American Heritage® Dictionary of the English Language, Fourth Edition
- A small island off the coast of northwest France in an arm of the English Channel. Crowned by an abbey founded c. 708, it is a major tourist attraction.
“She found the town to be “the Mont-Saint-Michel of tit and tail,” and its celluloid goddesses to be distasteful.”
“Closeted in his study, he plunged into a revision of Mont-Saint-Michel and Chartres, emerging only to preside over the breakfast table or to entertain Quentin Roosevelt, age four, whom he found “considerably older and less school-boy-like than his father.””
“The joy evoked by the Virgin of Mont-Saint-Michel and Chartres was gone, replaced by utter despair.”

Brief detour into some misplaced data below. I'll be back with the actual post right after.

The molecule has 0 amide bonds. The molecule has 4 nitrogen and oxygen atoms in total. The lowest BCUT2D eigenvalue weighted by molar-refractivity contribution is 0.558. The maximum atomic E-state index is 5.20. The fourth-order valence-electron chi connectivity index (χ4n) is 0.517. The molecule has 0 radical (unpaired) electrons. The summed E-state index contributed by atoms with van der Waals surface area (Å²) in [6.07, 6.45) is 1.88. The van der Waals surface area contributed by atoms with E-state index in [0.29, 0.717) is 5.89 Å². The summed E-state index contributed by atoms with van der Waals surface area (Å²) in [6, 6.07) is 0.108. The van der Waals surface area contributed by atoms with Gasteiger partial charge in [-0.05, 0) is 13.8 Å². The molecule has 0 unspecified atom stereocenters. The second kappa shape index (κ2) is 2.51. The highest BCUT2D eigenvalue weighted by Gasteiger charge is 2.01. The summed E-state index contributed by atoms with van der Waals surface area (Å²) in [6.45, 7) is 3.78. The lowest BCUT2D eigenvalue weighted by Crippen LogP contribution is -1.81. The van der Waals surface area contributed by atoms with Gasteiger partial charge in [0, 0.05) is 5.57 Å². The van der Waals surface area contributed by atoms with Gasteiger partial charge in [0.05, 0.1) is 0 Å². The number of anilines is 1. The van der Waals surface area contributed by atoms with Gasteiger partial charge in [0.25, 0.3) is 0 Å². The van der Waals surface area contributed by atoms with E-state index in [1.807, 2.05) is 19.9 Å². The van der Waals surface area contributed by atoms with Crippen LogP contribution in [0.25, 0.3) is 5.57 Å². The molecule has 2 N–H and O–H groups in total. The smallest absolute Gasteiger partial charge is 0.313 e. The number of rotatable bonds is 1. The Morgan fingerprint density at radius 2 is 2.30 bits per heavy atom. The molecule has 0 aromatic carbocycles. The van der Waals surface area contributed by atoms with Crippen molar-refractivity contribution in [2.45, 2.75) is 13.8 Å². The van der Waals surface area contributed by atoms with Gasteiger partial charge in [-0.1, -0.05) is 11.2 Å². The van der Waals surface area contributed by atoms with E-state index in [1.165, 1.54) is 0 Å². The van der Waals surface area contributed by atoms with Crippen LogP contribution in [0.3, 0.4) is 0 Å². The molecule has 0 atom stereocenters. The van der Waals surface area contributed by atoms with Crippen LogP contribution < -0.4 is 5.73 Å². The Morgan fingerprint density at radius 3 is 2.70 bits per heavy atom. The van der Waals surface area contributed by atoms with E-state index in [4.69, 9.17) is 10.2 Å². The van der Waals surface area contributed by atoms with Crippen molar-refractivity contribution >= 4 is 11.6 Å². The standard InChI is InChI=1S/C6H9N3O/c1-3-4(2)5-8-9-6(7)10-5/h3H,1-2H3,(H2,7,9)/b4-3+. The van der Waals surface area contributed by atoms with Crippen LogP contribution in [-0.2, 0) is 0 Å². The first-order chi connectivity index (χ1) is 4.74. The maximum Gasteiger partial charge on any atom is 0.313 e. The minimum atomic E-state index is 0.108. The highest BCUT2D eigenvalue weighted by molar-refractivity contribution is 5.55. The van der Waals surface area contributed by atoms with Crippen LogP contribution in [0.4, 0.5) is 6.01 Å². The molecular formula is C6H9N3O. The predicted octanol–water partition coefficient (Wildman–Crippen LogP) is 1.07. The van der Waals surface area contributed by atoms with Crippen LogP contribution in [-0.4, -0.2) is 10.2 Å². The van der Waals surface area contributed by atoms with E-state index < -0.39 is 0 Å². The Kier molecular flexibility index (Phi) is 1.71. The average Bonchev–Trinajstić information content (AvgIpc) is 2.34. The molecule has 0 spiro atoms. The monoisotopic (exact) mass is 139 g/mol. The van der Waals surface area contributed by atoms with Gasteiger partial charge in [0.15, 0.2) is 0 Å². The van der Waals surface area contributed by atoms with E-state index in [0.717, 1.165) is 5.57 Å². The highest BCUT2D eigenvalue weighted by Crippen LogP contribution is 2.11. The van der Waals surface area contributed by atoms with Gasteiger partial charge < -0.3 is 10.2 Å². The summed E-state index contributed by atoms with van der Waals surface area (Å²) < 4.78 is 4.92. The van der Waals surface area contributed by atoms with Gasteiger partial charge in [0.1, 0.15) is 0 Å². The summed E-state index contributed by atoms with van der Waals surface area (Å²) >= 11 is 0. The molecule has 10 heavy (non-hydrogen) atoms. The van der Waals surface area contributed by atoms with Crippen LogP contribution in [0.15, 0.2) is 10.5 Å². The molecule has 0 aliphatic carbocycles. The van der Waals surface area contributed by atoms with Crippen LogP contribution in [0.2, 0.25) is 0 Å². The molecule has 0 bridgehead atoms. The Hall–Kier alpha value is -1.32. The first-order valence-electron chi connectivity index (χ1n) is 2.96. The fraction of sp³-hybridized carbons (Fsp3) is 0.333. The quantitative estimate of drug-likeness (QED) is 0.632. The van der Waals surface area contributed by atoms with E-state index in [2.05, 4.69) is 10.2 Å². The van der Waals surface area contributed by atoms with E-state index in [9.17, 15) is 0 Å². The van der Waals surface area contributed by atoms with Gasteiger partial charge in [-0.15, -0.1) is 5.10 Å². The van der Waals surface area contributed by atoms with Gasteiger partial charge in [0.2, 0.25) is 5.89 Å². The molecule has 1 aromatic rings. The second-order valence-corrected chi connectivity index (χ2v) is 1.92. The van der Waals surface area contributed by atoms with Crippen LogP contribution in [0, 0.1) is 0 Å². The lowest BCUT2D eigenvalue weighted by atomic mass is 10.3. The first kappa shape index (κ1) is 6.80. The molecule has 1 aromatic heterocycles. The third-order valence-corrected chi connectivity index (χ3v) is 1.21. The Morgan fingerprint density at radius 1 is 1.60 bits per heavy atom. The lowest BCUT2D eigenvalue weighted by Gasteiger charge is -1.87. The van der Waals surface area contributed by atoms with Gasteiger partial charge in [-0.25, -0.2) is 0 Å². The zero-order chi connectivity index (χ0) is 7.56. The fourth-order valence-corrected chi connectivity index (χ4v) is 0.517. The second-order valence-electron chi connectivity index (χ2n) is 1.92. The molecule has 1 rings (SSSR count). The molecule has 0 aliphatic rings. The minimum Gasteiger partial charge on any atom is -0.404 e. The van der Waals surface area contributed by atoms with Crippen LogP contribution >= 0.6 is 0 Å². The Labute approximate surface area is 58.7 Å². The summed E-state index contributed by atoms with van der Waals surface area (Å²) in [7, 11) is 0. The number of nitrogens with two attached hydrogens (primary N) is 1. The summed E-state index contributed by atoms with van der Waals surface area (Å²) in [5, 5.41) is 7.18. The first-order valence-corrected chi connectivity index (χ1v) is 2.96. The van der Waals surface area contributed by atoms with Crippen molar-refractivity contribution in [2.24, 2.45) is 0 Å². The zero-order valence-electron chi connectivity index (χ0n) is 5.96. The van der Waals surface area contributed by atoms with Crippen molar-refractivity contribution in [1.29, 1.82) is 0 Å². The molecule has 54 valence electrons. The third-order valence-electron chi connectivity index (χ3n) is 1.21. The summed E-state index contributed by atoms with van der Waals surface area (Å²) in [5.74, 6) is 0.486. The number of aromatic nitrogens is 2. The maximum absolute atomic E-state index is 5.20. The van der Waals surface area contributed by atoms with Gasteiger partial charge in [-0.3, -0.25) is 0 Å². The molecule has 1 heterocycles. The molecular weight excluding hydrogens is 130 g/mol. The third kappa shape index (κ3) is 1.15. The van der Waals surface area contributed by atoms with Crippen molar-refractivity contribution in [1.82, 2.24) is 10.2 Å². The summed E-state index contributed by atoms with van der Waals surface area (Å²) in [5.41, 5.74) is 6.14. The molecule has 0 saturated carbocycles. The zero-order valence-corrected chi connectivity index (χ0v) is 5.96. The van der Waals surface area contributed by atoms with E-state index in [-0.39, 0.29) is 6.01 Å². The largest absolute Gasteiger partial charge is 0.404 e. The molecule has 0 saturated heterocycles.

“For ten days they wandered from Amiens to Chartres, with Mont-Saint-Michel and a half dozen other great churches in between.”
“Mont-Saint-Michel marked a turning point: “What the Roman could not express flowered into the Gothic; what the masculine mind could not idealize in the warrior, it idealized in the woman.””
“A hundred copies of Mont-Saint-Michel and Chartres awaited Henry on his return from Paris at the end of 1904.”
“The tour began with the tip of the spire at Mont-Saint-Michel.”
“To introduce the world that had created Mont-Saint-Michel and Chartres, Adams posed as an uncle touring France with his nieces.”
“The Education of Henry Adams and his great history showed the riches of his intellect, but it was in Mont-Saint-Michel and Chartres that he revealed his deepest feelings.”
“Mont-Saint-Michel and Chartres was his protest against this monstrous power, his declaration of principles as head of the Conservative Christian Anarchists; a party numbering one member.”
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